“Who doesn’t love a pickle? Who doesn’t love something fried? Who doesn’t love the two together?” asked Jim Doak, vice president of menu innovation and corporate executive chef of Houston-based Ignite Restaurant Group, parent of the Joe’s Crab Shack casual-dining brand, among others. Joe’s recently reintroduced its fried pickle after a hiatus of several months as Doak worked to change the 136-unit chain’s frying platform.

“It’s a less processed blend of herbs, spices and flours; it doesn’t have a lot of other junk in it,” Doak said, adding that the clean breading mix allowed the flavors of whatever item is being fried to shine through.

The revamped fried pickles are dusted in a seasoned flour blend, fried to order and served with two sauces — ranch dressing and a Sriracha rémoulade — as part of Joe’s new Southern Sampler, which also features shrimp toast and crab fritters for $10.99.

Red Lobster added a crispy fried green beans appetizer in November. The deep-fried beans are served with Sriracha aïoli for dipping.

“We wanted to introduce another non-seafood appetizer to our menu to provide more options for non-seafood eaters,” said a spokeswoman for the 705-unit casual-dining chain, which is owned by Darden Restaurants Inc. “For the sauce, we use ingredients that not only heat up your taste buds, but have flavor as well. Consumers’ palates are looking for flavor and heat now more than ever.”

Fried oysters gain popularity

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Fried calamari continues to grow in popularity and was on 3 percent more menus at the end of 2013 than in 2009. The presence of fried oysters on menus is flat compared to four years ago, but chefs report that when the item is available, it sells extremely well.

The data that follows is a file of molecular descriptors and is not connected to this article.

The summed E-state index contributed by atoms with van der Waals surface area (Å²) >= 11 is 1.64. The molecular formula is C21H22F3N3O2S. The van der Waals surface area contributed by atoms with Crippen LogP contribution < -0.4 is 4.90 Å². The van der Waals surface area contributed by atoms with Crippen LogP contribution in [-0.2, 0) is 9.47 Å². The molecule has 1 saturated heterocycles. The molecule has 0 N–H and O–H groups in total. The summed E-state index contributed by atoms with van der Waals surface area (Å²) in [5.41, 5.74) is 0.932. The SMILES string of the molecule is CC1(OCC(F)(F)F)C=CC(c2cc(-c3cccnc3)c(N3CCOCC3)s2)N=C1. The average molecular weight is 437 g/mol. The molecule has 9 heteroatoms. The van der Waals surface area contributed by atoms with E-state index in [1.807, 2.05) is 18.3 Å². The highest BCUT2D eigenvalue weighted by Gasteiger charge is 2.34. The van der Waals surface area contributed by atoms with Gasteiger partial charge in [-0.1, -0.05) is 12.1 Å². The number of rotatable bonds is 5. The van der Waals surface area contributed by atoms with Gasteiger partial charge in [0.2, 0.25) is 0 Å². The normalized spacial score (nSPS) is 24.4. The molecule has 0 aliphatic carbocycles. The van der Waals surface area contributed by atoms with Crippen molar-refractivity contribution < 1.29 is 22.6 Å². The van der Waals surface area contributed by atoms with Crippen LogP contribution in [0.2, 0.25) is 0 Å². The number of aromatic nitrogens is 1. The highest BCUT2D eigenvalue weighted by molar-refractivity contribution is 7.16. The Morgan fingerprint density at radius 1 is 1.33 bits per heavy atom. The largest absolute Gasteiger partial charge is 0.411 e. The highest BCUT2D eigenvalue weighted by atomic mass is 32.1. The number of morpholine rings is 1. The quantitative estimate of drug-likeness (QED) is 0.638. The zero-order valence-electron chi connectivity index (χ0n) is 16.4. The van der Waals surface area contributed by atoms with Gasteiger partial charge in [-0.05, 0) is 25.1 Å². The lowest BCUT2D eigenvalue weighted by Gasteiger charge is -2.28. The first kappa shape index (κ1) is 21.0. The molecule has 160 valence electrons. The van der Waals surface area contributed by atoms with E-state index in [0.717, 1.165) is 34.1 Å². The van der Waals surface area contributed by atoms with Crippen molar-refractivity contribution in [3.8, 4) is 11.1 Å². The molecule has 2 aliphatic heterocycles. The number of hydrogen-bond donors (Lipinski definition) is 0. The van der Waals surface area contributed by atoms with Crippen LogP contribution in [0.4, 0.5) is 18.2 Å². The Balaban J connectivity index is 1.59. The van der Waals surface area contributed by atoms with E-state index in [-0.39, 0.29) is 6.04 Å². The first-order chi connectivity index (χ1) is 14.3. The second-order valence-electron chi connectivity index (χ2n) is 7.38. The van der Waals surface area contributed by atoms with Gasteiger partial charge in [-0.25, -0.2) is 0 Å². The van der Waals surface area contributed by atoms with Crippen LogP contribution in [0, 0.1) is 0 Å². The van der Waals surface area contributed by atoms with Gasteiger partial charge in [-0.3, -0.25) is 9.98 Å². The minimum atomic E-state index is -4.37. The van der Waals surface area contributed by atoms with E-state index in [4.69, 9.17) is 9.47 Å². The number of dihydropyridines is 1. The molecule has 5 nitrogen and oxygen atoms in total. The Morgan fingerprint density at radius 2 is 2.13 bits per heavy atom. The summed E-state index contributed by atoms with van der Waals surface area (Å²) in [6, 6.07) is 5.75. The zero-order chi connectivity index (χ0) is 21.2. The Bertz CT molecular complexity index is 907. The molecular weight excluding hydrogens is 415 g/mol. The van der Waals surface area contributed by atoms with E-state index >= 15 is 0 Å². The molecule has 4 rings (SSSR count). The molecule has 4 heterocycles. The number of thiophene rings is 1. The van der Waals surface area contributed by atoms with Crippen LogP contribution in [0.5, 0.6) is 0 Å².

At Victor Tango, Brewer shucks Blue Point oysters to order, dipping them in batter with cornstarch, flour and a little cornmeal, deep fries them and serves them five on a plate with miso butter, grapefruit sections and local mizuna lettuce for $15.

“It’s very popular; we sell a ton,” she said.

Sheila Lucero, executive chef of four-unit Jax Fish House & Oyster Bar in Denver, makes chicken-fried oysters by soaking them in buttermilk, dredging them in seasoned flour and frying them until crispy. She serves them with smoked tomato jus and warm andouille sausage for $3.75 each.

“Hot and quick” is the way to fry an oyster, said Rick Tramonto, chef-partner of R’Evolution in New Orleans, where he makes a Cajun fried oyster salad. He dips the oysters in buttermilk and then in a mixture of Wondra flour and cornmeal, and fries them quickly.